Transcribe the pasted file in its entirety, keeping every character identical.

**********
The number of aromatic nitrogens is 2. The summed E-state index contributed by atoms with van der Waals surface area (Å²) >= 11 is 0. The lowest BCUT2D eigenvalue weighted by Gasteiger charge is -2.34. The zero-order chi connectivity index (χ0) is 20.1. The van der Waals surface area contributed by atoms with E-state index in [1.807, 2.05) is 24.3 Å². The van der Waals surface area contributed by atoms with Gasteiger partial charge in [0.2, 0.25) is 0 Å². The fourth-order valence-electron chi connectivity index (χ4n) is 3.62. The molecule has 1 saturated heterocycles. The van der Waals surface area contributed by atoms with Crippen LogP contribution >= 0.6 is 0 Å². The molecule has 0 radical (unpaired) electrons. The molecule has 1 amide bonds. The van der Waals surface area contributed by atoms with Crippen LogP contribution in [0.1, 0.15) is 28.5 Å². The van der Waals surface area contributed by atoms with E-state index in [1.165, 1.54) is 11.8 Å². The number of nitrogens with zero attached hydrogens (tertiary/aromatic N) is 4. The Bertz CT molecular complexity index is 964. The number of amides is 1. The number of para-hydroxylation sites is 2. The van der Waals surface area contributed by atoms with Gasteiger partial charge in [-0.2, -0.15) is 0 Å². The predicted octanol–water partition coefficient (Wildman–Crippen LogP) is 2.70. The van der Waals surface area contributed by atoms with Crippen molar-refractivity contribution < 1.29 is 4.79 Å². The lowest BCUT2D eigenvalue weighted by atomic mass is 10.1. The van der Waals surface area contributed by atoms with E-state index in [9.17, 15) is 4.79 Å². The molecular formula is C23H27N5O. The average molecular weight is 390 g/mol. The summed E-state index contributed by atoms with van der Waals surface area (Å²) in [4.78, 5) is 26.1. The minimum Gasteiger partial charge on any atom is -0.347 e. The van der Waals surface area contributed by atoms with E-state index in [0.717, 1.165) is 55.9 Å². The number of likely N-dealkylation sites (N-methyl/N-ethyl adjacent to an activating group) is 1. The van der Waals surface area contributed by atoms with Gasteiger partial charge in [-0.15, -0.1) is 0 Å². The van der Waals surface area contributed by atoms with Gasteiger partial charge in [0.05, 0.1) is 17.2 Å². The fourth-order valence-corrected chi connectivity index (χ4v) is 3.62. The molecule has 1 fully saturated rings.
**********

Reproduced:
The number of aromatic nitrogens is 2. The summed E-state index contributed by atoms with van der Waals surface area (Å²) >= 11 is 0. The lowest BCUT2D eigenvalue weighted by Gasteiger charge is -2.34. The zero-order chi connectivity index (χ0) is 20.1. The van der Waals surface area contributed by atoms with E-state index in [1.807, 2.05) is 24.3 Å². The van der Waals surface area contributed by atoms with Gasteiger partial charge in [0.2, 0.25) is 0 Å². The fourth-order valence-electron chi connectivity index (χ4n) is 3.62. The molecule has 1 saturated heterocycles. The van der Waals surface area contributed by atoms with Crippen LogP contribution >= 0.6 is 0 Å². The molecule has 0 radical (unpaired) electrons. The molecule has 1 amide bonds. The van der Waals surface area contributed by atoms with Crippen LogP contribution in [0.1, 0.15) is 28.5 Å². The van der Waals surface area contributed by atoms with E-state index in [1.165, 1.54) is 11.8 Å². The number of nitrogens with zero attached hydrogens (tertiary/aromatic N) is 4. The Bertz CT molecular complexity index is 964. The number of amides is 1. The number of para-hydroxylation sites is 2. The van der Waals surface area contributed by atoms with Gasteiger partial charge in [-0.2, -0.15) is 0 Å². The predicted octanol–water partition coefficient (Wildman–Crippen LogP) is 2.70. The van der Waals surface area contributed by atoms with Crippen molar-refractivity contribution < 1.29 is 4.79 Å². The lowest BCUT2D eigenvalue weighted by atomic mass is 10.1. The van der Waals surface area contributed by atoms with E-state index in [9.17, 15) is 4.79 Å². The molecular formula is C23H27N5O. The average molecular weight is 390 g/mol. The summed E-state index contributed by atoms with van der Waals surface area (Å²) in [4.78, 5) is 26.1. The minimum Gasteiger partial charge on any atom is -0.347 e. The van der Waals surface area contributed by atoms with E-state index in [0.717, 1.165) is 55.9 Å². The number of likely N-dealkylation sites (N-methyl/N-ethyl adjacent to an activating group) is 1. The van der Waals surface area contributed by atoms with Gasteiger partial charge in [-0.15, -0.1) is 0 Å². The van der Waals surface area contributed by atoms with Gasteiger partial charge in [0.05, 0.1) is 17.2 Å². The fourth-order valence-corrected chi connectivity index (χ4v) is 3.62. The molecule has 1 fully saturated rings.